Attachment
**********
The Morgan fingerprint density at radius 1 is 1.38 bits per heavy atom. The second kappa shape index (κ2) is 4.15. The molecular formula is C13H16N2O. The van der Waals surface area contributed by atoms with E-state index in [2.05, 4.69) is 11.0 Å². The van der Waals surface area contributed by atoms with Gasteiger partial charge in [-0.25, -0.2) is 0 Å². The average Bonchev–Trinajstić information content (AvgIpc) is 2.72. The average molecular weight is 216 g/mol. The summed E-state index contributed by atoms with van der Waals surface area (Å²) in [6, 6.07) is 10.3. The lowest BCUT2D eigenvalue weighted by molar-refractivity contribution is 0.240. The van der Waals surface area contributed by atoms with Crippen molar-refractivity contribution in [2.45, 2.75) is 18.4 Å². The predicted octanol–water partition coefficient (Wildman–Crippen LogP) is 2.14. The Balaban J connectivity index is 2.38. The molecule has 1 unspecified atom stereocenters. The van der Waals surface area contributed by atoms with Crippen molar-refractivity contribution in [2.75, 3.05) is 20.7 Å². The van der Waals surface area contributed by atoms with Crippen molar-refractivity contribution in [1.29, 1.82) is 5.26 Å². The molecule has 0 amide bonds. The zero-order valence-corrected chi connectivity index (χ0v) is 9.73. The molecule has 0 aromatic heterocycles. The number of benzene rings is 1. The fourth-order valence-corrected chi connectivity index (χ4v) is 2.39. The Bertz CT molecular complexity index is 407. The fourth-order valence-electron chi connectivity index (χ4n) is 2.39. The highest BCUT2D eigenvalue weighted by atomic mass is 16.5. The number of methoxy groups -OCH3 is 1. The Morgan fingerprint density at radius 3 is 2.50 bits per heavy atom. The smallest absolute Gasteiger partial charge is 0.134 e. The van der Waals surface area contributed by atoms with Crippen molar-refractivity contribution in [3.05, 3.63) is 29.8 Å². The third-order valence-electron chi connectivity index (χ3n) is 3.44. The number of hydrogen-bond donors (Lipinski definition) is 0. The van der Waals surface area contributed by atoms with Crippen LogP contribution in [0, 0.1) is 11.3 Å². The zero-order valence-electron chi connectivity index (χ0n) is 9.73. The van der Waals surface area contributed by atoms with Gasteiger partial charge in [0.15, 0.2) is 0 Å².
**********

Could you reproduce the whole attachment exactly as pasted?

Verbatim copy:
The Morgan fingerprint density at radius 1 is 1.38 bits per heavy atom. The second kappa shape index (κ2) is 4.15. The molecular formula is C13H16N2O. The van der Waals surface area contributed by atoms with E-state index in [2.05, 4.69) is 11.0 Å². The van der Waals surface area contributed by atoms with Gasteiger partial charge in [-0.25, -0.2) is 0 Å². The average Bonchev–Trinajstić information content (AvgIpc) is 2.72. The average molecular weight is 216 g/mol. The summed E-state index contributed by atoms with van der Waals surface area (Å²) in [6, 6.07) is 10.3. The lowest BCUT2D eigenvalue weighted by molar-refractivity contribution is 0.240. The van der Waals surface area contributed by atoms with Crippen molar-refractivity contribution in [2.45, 2.75) is 18.4 Å². The predicted octanol–water partition coefficient (Wildman–Crippen LogP) is 2.14. The Balaban J connectivity index is 2.38. The molecule has 1 unspecified atom stereocenters. The van der Waals surface area contributed by atoms with Crippen molar-refractivity contribution in [2.75, 3.05) is 20.7 Å². The van der Waals surface area contributed by atoms with Crippen molar-refractivity contribution in [1.29, 1.82) is 5.26 Å². The molecule has 0 amide bonds. The zero-order valence-corrected chi connectivity index (χ0v) is 9.73. The molecule has 0 aromatic heterocycles. The number of benzene rings is 1. The fourth-order valence-corrected chi connectivity index (χ4v) is 2.39. The Bertz CT molecular complexity index is 407. The fourth-order valence-electron chi connectivity index (χ4n) is 2.39. The highest BCUT2D eigenvalue weighted by atomic mass is 16.5. The number of methoxy groups -OCH3 is 1. The Morgan fingerprint density at radius 3 is 2.50 bits per heavy atom. The smallest absolute Gasteiger partial charge is 0.134 e. The van der Waals surface area contributed by atoms with Crippen molar-refractivity contribution in [3.05, 3.63) is 29.8 Å². The third-order valence-electron chi connectivity index (χ3n) is 3.44. The number of hydrogen-bond donors (Lipinski definition) is 0. The van der Waals surface area contributed by atoms with Crippen LogP contribution in [0, 0.1) is 11.3 Å². The zero-order valence-electron chi connectivity index (χ0n) is 9.73. The van der Waals surface area contributed by atoms with Gasteiger partial charge in [0.15, 0.2) is 0 Å².